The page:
RaveThe Observer (UK)... better sourced than all of its predecessors in the genre ... The co-authors’ exhumation of these ghastly skeletons makes for gripping as well as depressing reading ... splendid.
RaveThe Guardian (UK)... the most accessible and best informed account we have had to date of China’s transition from what scholars such as Rebecca MacKinnon used to call \'networked authoritarianism\' to what is now a form of networked totalitarianism ... All of this and much more is energetically related by Strittmatter. The more one reads, the more pressing one conclusion becomes: almost everything we thought we knew about contemporary China is wrong ... If nothing else, this book should give us pause for thought.
RaveThe Guardian (UK)...an invaluable primer on psychological warfare and behavior modification ... Given that Wylie was at the heart of this work, and that he displayed real sociological understanding of what the data was revealing, his account provides a useful, crystal-clear exposition of the power of psychographic profiling when it’s done right. And it suggests that electoral campaigning has now moved on to a different level.
RaveThe Observer (UK)...fascinating ... The closing part of the book is a riveting account of the way Snowden went about acquiring documentary evidence of the tools and approaches that the NSA developed in order to comply with the \'never again\' orders they had received from their political masters in the wake of 9/11 ... He is also refreshingly frank about the emotional torment that this secretive project imposed on him, particularly his anguish at having suddenly to abandon his beloved girlfriend, Lindsay, without being able to give her any warning of what he was about to do. If anybody thinks that whistleblowing is easy, then they haven’t ever done it.
RaveThe Guardian[An] excellent critique ... a clear analysis of the social harm that [Facebook] is fostering. For this we need good, informed critiques such as this book. Given Facebook’s dominance, it will be a long haul [to political will], but then, as the Chinese say, the longest journey begins with a single step. Professor Vaidhyanathan has just taken it.
PositiveThe GuardianInto this maelstrom steps Andrew Keen, a tech commentator who never drank the Silicon Valley Kool-Aid. In three earlier books he provided an ongoing, scathing critique of tech evangelism. His scepticism now looks prescient: he understood the significance of what was happening earlier than most. With his new book, Keen switches from sarcasm to a kind of pragmatic optimism. Our digital future can be shaped in more humane directions, he argues. But for that to happen we need to be realistic about the scale of the challenge, to learn from history and accept that there are no magic bullets or technological fixes. Like Churchill, he offers mostly blood, sweat and tears; but at least he has a programme of what needs to be done. ... None of these ideas is new, though many of them are regarded as unthinkable. But the history of society’s responses to the abuses of earlier industrial eras suggests that appropriate remedies have always been regarded as unthinkable – until reforms were implemented. It’s not all that long ago, after all, that we used to send small boys up chimneys, or that arsenic was available from street-corner apothecaries. Which is why it makes sense, as Keen seeks to do, to take the long view of our current dilemmas.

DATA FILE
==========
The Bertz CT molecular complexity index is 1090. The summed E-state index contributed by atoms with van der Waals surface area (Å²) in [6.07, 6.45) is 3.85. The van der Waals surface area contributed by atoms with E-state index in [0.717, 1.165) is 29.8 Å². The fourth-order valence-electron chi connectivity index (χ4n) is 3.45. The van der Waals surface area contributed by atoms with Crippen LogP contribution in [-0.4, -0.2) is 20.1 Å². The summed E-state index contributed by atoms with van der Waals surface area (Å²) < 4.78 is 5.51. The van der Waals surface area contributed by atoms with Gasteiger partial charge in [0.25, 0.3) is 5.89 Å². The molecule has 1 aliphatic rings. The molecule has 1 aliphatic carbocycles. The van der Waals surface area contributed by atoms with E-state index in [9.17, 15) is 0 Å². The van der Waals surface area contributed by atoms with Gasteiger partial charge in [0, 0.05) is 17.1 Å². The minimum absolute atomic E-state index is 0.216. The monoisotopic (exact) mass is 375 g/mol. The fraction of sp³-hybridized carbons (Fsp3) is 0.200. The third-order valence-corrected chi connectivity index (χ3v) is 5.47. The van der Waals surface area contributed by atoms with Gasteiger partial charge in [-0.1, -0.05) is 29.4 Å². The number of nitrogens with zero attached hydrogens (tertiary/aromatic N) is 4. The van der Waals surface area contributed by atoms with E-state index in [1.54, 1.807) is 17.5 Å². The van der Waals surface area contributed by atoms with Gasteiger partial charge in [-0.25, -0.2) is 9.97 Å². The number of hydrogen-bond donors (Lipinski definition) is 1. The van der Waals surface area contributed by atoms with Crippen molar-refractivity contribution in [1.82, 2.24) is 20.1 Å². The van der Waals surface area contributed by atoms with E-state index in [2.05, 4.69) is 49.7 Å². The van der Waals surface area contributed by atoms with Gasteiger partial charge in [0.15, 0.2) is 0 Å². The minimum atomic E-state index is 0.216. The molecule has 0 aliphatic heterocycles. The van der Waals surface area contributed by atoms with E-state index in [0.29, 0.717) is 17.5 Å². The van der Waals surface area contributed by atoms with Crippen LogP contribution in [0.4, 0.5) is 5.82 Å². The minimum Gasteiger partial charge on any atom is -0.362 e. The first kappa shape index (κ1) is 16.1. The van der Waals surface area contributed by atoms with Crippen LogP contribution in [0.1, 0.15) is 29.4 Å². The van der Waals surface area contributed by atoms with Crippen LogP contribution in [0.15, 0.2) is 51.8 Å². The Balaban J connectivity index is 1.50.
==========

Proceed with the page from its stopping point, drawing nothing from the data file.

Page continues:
Garry Kasparov with Mig Greengard
RaveThe Guardian...what makes his book fascinating is that he uses it to reflect on what it was like to have been defeated by a machine and on the more general implications of that experience ... Even for readers with only a passing interest in chess, it’s an absorbing, page-turning thriller that weaves a personal account of intellectual combat with the wider picture of what it’s like to come up against a powerful corporation that is determined to do whatever it takes to crush opposition. So this isn’t just a tale of human versus machine – it’s also a story about one man versus The Man ... by the end of the book, he has arrived at a more enlightened view of machine intelligence than most people in the tech industry, who are obsessed with machines that will replace people.
RaveThe Guardian...a bracing, unromantic account of how the internet was captured ... The three great monopolies of the digital world have followed the Thiel playbook and Taplin does a good job of explaining how each of them works and how, strangely, their vast profits are never 'competed away.' He also punctures the public image so assiduously fostered by Google and Facebook – that they are basically cool tech companies run by good chaps who are hellbent on making the world a better place – whereas, in fact, they are increasingly hard to distinguish from the older brutes of the capitalist jungle ... Move Fast and Break Things is a timely and useful book because it provides an antidote to the self-serving narrative energetically cultivated by the digital monopolies.